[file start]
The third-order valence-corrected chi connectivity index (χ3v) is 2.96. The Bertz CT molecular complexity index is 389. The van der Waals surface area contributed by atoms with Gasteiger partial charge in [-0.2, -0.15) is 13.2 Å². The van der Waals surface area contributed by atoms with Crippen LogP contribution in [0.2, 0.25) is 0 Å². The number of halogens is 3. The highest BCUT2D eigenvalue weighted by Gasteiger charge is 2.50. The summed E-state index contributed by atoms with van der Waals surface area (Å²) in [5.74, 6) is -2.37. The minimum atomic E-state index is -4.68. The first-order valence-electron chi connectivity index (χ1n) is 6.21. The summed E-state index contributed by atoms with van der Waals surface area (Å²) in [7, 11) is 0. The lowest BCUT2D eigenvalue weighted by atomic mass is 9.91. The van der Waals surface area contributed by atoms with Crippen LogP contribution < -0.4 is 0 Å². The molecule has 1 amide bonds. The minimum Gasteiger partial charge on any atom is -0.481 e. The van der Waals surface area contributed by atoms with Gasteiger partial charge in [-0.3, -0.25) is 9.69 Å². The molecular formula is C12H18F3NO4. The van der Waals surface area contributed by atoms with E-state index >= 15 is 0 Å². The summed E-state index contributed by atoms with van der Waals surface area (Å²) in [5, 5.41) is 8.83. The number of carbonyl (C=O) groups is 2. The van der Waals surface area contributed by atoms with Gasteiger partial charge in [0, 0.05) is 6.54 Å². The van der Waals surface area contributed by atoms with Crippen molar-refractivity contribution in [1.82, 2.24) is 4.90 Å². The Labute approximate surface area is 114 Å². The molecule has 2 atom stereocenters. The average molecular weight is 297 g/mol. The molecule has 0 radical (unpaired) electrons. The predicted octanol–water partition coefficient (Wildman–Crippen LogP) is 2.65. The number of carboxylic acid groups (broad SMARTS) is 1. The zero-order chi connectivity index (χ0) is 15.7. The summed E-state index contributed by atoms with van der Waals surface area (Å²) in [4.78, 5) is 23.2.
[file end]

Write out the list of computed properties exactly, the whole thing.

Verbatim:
The third-order valence-corrected chi connectivity index (χ3v) is 2.96. The Bertz CT molecular complexity index is 389. The van der Waals surface area contributed by atoms with Gasteiger partial charge in [-0.2, -0.15) is 13.2 Å². The van der Waals surface area contributed by atoms with Crippen LogP contribution in [0.2, 0.25) is 0 Å². The number of halogens is 3. The highest BCUT2D eigenvalue weighted by Gasteiger charge is 2.50. The summed E-state index contributed by atoms with van der Waals surface area (Å²) in [5.74, 6) is -2.37. The minimum atomic E-state index is -4.68. The first-order valence-electron chi connectivity index (χ1n) is 6.21. The summed E-state index contributed by atoms with van der Waals surface area (Å²) in [7, 11) is 0. The lowest BCUT2D eigenvalue weighted by atomic mass is 9.91. The van der Waals surface area contributed by atoms with Crippen LogP contribution < -0.4 is 0 Å². The molecule has 1 amide bonds. The minimum Gasteiger partial charge on any atom is -0.481 e. The van der Waals surface area contributed by atoms with Gasteiger partial charge in [-0.3, -0.25) is 9.69 Å². The molecular formula is C12H18F3NO4. The van der Waals surface area contributed by atoms with E-state index >= 15 is 0 Å². The summed E-state index contributed by atoms with van der Waals surface area (Å²) in [5, 5.41) is 8.83. The number of carbonyl (C=O) groups is 2. The van der Waals surface area contributed by atoms with Gasteiger partial charge in [0, 0.05) is 6.54 Å². The van der Waals surface area contributed by atoms with Crippen molar-refractivity contribution in [1.82, 2.24) is 4.90 Å². The Labute approximate surface area is 114 Å². The molecule has 2 atom stereocenters. The average molecular weight is 297 g/mol. The molecule has 0 radical (unpaired) electrons. The predicted octanol–water partition coefficient (Wildman–Crippen LogP) is 2.65. The number of carboxylic acid groups (broad SMARTS) is 1. The zero-order chi connectivity index (χ0) is 15.7. The summed E-state index contributed by atoms with van der Waals surface area (Å²) in [4.78, 5) is 23.2.